Dr. Anne Petersen, executive director of the Santa Barbara Trust for Historic Preservation (SBTHP), engaged her board in an effective audit by collecting demographic information and publishing it on GuideStar. This information now serves as a benchmark SBTHP can use to see how well their board reflects the demographics of the community.
In addition, their board nominating committee considers this information when recruiting for new board members. Petersen says a commitment to increasing diversity is not just about creating a policy statement. “It is about changing your organization and living out the principles every day.”
Jarrod Schwartz, founder and principal for Equity Praxis Group, is actively involved in helping organizations improve their board diversity. He says, “It’s encouraging to see more and more organizations drafting statements to capture their commitment to DEIJ (Diversity, Equity, Inclusion, Justice).
It’s an important start to the work. The next step (and really, the step that should come first) is, to answer the question: ‘How do we live out this commitment?’ That’s the more difficult task.”
Many boards are stumped when it comes to finding diverse board members. Here are some ideas to help you get started.
Get out of your comfort zone.
>>Talk to some banking and other business executives and ask if they would be willing to inform their junior executives that your nonprofit is recruiting potential new board members. Many up-and-coming businesspeople would love to serve on a board but don’t know where to start. These junior executives will often be younger, sometimes nonwhite, and eager to move up in their career by getting more involved with the community.
>>Visit a local Provisors meeting, leads club, Young Professionals group, the Chamber of Commerce, or the Hispanic Chamber to invite members to find out more about joining a nonprofit board. They will understand how being a board member can enhance their career and benefit their community.
>>Be sure to emphasize skills over title. People want to feel like you’re recruiting them because of their passion for your mission, not because they check a demographic box.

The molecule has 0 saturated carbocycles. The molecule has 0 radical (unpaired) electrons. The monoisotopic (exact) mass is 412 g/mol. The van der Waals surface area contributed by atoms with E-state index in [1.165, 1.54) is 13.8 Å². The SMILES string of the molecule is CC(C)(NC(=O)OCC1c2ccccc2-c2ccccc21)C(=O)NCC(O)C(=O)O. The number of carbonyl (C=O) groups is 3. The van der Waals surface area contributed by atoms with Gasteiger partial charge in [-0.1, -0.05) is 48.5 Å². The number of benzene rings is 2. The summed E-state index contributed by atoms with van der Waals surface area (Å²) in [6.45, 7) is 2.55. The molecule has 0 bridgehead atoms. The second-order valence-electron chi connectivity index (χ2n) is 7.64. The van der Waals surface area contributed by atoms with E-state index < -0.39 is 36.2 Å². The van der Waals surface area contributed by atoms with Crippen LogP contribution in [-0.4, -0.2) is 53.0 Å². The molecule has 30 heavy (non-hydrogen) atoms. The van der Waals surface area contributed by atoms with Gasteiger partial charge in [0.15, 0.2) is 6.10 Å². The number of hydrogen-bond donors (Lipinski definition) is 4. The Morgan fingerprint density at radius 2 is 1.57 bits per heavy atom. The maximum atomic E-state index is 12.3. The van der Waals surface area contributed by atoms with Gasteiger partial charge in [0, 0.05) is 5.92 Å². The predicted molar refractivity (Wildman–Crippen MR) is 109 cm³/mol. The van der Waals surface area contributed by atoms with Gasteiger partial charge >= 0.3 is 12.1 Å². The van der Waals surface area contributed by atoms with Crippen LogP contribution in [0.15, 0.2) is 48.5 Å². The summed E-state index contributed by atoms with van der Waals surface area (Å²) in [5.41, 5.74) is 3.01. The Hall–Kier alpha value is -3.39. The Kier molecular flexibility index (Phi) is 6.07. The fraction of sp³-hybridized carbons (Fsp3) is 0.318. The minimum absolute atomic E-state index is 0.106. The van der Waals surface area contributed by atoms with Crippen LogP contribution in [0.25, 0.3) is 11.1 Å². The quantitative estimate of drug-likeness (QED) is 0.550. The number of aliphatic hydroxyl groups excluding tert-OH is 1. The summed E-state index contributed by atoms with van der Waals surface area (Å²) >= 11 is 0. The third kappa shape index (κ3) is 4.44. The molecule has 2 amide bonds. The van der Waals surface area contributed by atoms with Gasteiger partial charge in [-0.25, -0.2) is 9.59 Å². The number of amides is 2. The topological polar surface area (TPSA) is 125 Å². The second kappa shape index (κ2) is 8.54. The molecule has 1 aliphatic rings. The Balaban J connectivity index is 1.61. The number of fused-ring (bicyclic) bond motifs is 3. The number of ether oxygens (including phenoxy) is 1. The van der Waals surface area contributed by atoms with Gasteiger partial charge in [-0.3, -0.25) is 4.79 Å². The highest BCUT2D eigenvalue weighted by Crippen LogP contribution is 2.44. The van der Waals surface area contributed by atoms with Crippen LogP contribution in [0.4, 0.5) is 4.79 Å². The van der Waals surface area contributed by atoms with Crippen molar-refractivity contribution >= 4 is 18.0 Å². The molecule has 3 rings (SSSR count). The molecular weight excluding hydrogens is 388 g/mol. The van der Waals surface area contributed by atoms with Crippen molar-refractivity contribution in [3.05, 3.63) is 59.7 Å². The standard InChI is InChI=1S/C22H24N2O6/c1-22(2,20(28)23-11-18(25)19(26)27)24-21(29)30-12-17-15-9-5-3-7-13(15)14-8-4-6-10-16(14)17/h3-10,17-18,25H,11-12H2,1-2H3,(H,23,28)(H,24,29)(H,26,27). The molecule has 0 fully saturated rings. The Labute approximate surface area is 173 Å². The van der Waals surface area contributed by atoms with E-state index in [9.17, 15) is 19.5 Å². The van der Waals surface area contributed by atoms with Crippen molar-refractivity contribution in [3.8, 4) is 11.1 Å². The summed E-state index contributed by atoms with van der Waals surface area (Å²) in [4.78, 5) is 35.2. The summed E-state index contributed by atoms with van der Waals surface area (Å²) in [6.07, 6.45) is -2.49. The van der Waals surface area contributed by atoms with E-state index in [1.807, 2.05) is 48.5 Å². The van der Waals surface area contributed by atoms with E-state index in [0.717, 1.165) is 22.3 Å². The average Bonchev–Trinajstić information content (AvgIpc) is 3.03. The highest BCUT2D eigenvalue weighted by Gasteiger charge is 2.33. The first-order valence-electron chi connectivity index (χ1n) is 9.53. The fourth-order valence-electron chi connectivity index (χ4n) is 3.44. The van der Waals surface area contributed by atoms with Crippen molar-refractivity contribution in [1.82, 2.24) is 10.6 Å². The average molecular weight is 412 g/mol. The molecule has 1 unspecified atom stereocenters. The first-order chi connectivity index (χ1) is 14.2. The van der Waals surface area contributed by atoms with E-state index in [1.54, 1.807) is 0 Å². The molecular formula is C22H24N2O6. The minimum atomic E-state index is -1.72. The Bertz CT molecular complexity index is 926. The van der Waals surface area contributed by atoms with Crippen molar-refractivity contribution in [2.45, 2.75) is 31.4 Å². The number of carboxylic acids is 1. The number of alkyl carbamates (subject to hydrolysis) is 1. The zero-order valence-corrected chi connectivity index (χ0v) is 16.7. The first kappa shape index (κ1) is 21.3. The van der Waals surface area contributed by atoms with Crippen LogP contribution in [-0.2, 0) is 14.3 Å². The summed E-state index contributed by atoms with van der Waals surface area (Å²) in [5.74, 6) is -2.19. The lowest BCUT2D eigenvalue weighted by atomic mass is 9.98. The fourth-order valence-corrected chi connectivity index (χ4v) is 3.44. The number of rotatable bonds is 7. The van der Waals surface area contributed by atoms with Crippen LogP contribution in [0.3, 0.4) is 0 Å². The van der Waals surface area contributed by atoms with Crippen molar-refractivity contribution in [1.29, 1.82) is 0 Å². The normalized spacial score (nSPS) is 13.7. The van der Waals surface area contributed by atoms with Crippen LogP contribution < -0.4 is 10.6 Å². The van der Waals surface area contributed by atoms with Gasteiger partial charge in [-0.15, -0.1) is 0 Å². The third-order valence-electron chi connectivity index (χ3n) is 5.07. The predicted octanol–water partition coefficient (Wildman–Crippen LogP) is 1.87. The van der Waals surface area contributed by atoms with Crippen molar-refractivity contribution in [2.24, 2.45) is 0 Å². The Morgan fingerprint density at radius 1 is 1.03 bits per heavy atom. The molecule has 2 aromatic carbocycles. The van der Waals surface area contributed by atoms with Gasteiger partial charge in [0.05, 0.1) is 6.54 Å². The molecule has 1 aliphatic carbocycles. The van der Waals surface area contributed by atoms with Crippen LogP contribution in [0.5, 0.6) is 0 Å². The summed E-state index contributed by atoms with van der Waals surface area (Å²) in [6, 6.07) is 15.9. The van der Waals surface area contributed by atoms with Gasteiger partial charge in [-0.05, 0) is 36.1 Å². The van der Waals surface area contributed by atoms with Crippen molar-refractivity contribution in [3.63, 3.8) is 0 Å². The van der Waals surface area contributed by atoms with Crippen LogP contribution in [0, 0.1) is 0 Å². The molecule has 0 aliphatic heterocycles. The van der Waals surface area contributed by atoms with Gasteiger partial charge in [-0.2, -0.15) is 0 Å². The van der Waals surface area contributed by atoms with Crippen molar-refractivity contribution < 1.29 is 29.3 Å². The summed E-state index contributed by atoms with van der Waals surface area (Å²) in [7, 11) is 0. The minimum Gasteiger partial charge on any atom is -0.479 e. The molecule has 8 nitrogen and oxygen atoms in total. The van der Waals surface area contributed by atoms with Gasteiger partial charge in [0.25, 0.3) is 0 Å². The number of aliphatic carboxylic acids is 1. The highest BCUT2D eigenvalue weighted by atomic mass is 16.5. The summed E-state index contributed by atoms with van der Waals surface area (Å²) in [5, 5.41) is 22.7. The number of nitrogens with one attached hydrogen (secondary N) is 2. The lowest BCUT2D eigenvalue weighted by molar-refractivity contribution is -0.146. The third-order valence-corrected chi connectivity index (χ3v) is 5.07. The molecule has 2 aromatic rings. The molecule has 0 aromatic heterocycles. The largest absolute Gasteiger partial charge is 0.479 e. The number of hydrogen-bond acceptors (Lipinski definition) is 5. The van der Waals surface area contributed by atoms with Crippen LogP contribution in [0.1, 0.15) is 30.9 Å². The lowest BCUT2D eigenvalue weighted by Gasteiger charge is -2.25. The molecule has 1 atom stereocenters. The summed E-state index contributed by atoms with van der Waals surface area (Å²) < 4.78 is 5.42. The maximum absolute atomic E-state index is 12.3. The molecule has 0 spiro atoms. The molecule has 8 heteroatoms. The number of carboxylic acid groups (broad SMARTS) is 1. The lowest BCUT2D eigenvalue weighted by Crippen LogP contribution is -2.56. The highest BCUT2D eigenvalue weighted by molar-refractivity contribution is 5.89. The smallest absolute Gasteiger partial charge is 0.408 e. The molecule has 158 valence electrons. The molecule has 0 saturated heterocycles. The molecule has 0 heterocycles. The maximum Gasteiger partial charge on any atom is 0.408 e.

Make your pitch.
>>Write up a short message that highlights the good work of your organization and how it is serving a unique and important mission.
>>Deliver your pitch verbally in person and in writing. Use card stock to make a small flyer you can leave behind with your pitch and contact information.
>>Make sure the language you use is inclusive, so everyone feels invited to respond.
Communicate clear expectations.
>>Many of the people you approach may not have served on a board. So, create a short but clear description of what board membership entails.
>>Give them basic information like how much time they can expect to spend, how you need them to become involved, attendance criteria, and any financial expectations.
Date before marriage.
>>Do all you can to make them feel welcome. Ask lots of questions so you can get to know them better. Ask about their needs and expectations.
>>Invite them to serve on a committee first, if they prefer, so they can get to know the organization before joining the board.
>>If possible, stage a get acquainted gathering with a few potential recruits and a few board and staff members so they can get to know you better.
>>Match them up with a “board buddy” who can answer questions and help them feel welcome and included.
Conduct basic board training.
>>It’s good to include several current board members as well as new recruits. New members need to learn the basics since they may not have served on a board before and seasoned members can always use a brush up.
Align new diversity strategies with your culture.
>>It’s admirable and smart to intentionally increase your board diversity but be sure to set the stage for recent board members to be successful in their new role.
>> Remember you are on uncharted territory and as Dr. Anne Petersen says, “It is about changing your organization and living out the principles every day.”
If you would like to discuss any of these ideas or brainstorm possibilities for increasing your board diversity, please feel free to contact me.